My husband and I had been married less than six months when I found out during a study abroad trip in China that my hormonal birth control had failed. There was no way we could afford a child — as a graduate assistant, I was the primary bread winner and insurance provider, both of which would end weeks before my due date when I graduated with my master’s degree. My husband was entering his last year of engineering school with a course load that resembled a full-time job, albeit one that didn’t pay. Additionally, I was already wrestling with depression and knew that any pregnancy we had would automatically be considered high-risk between his family’s medical history, my severe hypothyroidism and the depression medication I took daily just to function beyond crying and hating myself.
Adoption was not an option, simply due to protests from both families and again, the financial burden of carrying the pregnancy to term. Although I am a Native American, the nearest IHS facility with any maternity facilities was more than 90 minutes from our home at the time — too far to be a feasibility.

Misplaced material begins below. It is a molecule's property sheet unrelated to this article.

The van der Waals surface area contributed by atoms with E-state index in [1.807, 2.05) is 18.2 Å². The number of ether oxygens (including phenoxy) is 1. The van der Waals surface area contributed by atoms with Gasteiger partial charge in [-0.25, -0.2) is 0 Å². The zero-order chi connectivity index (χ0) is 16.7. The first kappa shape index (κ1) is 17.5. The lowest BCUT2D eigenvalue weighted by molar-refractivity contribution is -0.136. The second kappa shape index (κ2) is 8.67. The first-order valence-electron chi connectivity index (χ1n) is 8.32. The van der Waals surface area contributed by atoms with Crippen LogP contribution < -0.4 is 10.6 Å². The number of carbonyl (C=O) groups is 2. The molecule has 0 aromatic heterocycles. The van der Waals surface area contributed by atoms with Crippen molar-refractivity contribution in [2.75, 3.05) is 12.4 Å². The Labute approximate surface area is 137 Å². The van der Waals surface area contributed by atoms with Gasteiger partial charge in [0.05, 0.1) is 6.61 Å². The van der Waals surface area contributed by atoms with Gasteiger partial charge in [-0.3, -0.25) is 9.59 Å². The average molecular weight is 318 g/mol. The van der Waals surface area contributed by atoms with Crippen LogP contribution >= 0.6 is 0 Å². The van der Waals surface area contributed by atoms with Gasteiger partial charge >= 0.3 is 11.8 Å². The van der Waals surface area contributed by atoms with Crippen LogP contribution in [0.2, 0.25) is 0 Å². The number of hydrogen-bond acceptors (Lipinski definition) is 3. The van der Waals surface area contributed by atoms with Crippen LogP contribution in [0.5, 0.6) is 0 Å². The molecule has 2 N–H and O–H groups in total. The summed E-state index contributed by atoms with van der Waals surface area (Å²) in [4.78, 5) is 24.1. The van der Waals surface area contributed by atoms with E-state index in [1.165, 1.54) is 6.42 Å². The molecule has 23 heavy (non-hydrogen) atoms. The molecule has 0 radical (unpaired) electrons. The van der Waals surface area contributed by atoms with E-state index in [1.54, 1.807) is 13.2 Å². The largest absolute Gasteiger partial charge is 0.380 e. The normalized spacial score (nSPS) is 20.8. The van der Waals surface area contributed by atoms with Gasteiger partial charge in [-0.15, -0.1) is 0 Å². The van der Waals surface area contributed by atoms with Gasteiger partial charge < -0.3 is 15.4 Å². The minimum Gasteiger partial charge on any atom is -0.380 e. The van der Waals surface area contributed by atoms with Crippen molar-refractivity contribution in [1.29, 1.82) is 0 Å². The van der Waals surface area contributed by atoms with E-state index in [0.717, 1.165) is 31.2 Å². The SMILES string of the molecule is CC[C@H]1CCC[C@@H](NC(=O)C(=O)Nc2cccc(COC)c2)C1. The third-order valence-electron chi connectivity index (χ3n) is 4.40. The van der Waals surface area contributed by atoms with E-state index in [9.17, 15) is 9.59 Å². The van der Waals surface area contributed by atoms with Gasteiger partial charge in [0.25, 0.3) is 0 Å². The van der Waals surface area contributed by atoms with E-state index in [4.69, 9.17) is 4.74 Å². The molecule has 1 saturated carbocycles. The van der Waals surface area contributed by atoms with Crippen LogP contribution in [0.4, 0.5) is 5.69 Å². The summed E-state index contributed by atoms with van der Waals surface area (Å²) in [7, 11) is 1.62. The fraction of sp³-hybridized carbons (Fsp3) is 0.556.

Before the abortion clinic would allow me to schedule an appointment, I had to meet with an OB-GYN to confirm my pregnancy. My doctor had recently moved and I wound up being referred to her partner, whom I had never met before. When I scheduled the appointment, I made a point to tell the nurse I was strongly considering an abortion and needed to get in as soon as possible so I wouldn’t be forced to travel out of state due to restrictions in Oklahoma. Although the nurses were very sympathetic and understanding about it, the doctor lectured me about how I shouldn’t have had sex if I couldn’t accept the consequences and that if I was any kind of adult, I’d carry the pregnancy to term and put the baby up for adoption. It wasn’t until I told him very loudly that my husband and I had already discussed our options and were pretty much set that the doctor dropped the issue.
My husband drove me to the clinic in my hometown, more than an hour from where we lived at the time. Although I don’t remember much about the day, I do remember feeling relieved that I wasn’t alone when I saw other women in the same boat.
Three years later, my husband and I had our first — and probably only — child. While I love my daughter, I would not wish pregnancy upon anyone who isn’t prepared and going into it willingly. I would not wish the postpartum depression I endured on my worst enemy. I am all but certain that had I gone through with my first pregnancy, I would have committed — or at least attempted — suicide within the first year.